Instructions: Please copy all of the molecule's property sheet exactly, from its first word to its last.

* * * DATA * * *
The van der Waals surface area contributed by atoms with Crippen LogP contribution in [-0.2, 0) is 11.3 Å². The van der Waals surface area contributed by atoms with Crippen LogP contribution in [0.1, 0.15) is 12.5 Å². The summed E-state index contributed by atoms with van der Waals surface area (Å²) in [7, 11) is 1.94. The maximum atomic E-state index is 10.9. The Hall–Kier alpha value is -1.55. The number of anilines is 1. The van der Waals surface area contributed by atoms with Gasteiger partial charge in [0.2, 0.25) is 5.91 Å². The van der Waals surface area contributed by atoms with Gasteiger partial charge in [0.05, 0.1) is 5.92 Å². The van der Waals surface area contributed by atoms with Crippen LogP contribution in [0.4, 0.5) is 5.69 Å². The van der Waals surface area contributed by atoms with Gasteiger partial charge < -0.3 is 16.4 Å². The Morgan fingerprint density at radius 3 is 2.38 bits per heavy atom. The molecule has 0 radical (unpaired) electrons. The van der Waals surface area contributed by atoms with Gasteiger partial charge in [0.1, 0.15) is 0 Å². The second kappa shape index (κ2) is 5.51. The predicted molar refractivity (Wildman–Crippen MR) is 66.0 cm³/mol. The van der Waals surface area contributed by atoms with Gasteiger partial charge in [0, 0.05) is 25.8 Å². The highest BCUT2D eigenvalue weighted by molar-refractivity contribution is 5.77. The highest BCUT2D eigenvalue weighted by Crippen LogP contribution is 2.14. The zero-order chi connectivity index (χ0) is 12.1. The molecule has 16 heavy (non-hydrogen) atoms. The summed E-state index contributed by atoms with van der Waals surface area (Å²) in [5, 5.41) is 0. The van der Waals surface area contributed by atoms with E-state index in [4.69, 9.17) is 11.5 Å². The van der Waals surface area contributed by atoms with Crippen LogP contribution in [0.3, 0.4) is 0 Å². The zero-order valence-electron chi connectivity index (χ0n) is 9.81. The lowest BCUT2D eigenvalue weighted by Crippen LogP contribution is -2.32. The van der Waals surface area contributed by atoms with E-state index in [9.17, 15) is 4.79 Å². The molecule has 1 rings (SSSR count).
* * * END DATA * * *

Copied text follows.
The van der Waals surface area contributed by atoms with Crippen LogP contribution in [-0.2, 0) is 11.3 Å². The van der Waals surface area contributed by atoms with Crippen LogP contribution in [0.1, 0.15) is 12.5 Å². The summed E-state index contributed by atoms with van der Waals surface area (Å²) in [7, 11) is 1.94. The maximum atomic E-state index is 10.9. The Hall–Kier alpha value is -1.55. The number of anilines is 1. The van der Waals surface area contributed by atoms with Gasteiger partial charge in [0.2, 0.25) is 5.91 Å². The van der Waals surface area contributed by atoms with Gasteiger partial charge in [0.05, 0.1) is 5.92 Å². The van der Waals surface area contributed by atoms with Crippen LogP contribution in [0.4, 0.5) is 5.69 Å². The van der Waals surface area contributed by atoms with Gasteiger partial charge < -0.3 is 16.4 Å². The Morgan fingerprint density at radius 3 is 2.38 bits per heavy atom. The molecule has 0 radical (unpaired) electrons. The van der Waals surface area contributed by atoms with Gasteiger partial charge in [0.1, 0.15) is 0 Å². The second kappa shape index (κ2) is 5.51. The predicted molar refractivity (Wildman–Crippen MR) is 66.0 cm³/mol. The van der Waals surface area contributed by atoms with Gasteiger partial charge in [0, 0.05) is 25.8 Å². The highest BCUT2D eigenvalue weighted by molar-refractivity contribution is 5.77. The highest BCUT2D eigenvalue weighted by Crippen LogP contribution is 2.14. The zero-order chi connectivity index (χ0) is 12.1. The molecule has 16 heavy (non-hydrogen) atoms. The summed E-state index contributed by atoms with van der Waals surface area (Å²) in [5, 5.41) is 0. The van der Waals surface area contributed by atoms with E-state index in [4.69, 9.17) is 11.5 Å². The van der Waals surface area contributed by atoms with Crippen LogP contribution in [0.3, 0.4) is 0 Å². The zero-order valence-electron chi connectivity index (χ0n) is 9.81. The lowest BCUT2D eigenvalue weighted by Crippen LogP contribution is -2.32. The van der Waals surface area contributed by atoms with E-state index in [9.17, 15) is 4.79 Å². The molecule has 1 rings (SSSR count).